WINNING snooker’s new World Grand Prix could prove to be Judd Trump’s most significant title yet.
The sport’s newest event in Llandudno, Wales will certainly be one to remember for the 25-year-old as he showed this week the type of character needed to become a world champion for the first time.
Trump lifted his fifth major title of his career and received a cheque for £100,000 after beating Ronnie O’Sullivan 10-7 on Sunday night.
Twice this season Trump has fallen to the man he idolised as a youngster dreaming to emulate his success in a later generation. Defeats to O’Sullivan in the final of Champion of Champions and then the UK Championship will certainly have disappointed the young potter – but he was not going to let a third opportunity slip through his grasp.
In recent years it would be fair to say Trump has appeared to lack the mental strength and the complete game to land more titles to his natural talent. There is no doubt his talent deserves more than the success he has had so far – just four ranking titles to his name over a four year period.
But here in Llandudno Trump has showed the temperament needed for him to go onto achieve more success. Beating his idol in O’Sullivan alone in a major final will give the Bristol talent a huge confidence boost but the way he has earned his silverware should be more of an encouraging not to Trump and his huge fan base in the game – especially with the World Championship less than three weeks away.
Wins against Dominic Dale and Joe Perry in the opening rounds showed Trump’s dominance with his potting ability but his wins against Mark Williams and Martin Gould showed true grit to his game which had rarely been seen before. Williams forced a final frame decider in the quarter-final and could have won it but Trump managed to get past the winning line knocking in vital pots at the most crucial time. And on Saturday he showed true temperament coming back from 5-1 down to Gould to reach the final.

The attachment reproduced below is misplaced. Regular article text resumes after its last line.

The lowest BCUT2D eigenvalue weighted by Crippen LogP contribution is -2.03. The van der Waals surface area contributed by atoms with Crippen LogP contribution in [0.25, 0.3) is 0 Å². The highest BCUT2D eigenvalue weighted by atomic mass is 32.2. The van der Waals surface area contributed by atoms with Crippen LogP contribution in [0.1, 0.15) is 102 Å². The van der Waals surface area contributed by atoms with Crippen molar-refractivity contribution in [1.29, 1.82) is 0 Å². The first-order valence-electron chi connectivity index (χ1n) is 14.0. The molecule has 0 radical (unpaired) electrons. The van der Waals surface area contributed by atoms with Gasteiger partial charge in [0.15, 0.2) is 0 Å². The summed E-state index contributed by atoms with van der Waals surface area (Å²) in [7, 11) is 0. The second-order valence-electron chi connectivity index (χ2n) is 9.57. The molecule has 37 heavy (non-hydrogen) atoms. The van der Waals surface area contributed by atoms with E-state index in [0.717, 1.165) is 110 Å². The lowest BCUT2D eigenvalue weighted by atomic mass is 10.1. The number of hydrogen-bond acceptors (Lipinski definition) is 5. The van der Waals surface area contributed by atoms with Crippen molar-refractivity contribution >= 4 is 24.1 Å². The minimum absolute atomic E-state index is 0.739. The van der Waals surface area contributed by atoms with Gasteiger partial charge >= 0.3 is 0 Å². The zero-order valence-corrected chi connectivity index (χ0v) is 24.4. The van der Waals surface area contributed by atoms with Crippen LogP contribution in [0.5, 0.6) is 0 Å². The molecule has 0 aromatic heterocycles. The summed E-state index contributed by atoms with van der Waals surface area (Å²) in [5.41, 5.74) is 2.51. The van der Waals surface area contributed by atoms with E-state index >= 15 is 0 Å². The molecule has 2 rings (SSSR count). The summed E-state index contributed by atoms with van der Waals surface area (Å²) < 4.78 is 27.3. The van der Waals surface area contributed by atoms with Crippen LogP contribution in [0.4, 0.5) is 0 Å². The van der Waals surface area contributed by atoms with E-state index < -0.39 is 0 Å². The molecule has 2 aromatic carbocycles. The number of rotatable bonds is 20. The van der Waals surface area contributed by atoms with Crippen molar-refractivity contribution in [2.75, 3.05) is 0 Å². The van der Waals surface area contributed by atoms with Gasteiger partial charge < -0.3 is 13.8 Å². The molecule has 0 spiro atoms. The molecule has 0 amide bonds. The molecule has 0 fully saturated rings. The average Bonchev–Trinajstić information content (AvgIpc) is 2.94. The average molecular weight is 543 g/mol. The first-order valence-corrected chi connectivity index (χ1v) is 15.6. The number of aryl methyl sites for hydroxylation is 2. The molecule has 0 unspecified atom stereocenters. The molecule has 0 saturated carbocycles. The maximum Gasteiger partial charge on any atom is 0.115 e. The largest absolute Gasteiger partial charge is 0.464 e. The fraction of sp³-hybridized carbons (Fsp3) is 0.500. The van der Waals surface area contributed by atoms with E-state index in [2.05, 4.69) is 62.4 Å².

Would Trump have come back from that level of deficit a couple of years ago? It begs to ask.
And in the final he showed he again how he could bounce back, this time against one of the sport’s greatest players – arguably the best. Deficits of 4-1 and 7-4 may have been too much for him to cope with in the past, but he kept plugging away and took six frames on the trot to land another major title to his name.
“Not a lot of people come back from that far behind against Ronnie so I’m over the moon,” Trump said after the 10-7 win.
“I’ve dug in all week. I didn’t play great stuff, nowhere near my best. At 4-1 down, I was getting a little bit frustrated and then it seemed to turn. It was a weird game, a bit patchy. In the end I kept calm and got over the line.
“It’s a great feeling to beat Ronnie in a big final for the first time. You don’t want to lose too many times in a row against the same player. Two times is already a lot, and going behind tonight 7-4, I thought it was just going to be the same thing.
“I felt comfortable out there. I took confidence from making the 142 to go 7-7, and after that I didn’t really miss a lot. I missed the blue in the last frame, but other than that I felt I dominated tonight. My safety was very good and I think that was the difference. I’m the sort of player who gets on a roll as soon as I win one or two frames.
“I won the tournament playing a different game to what I’m used to. My safety was probably a lot better than anyone else’s throughout the whole tournament, and that got me through. If I’m not potting every ball on the table, I need to change the game.”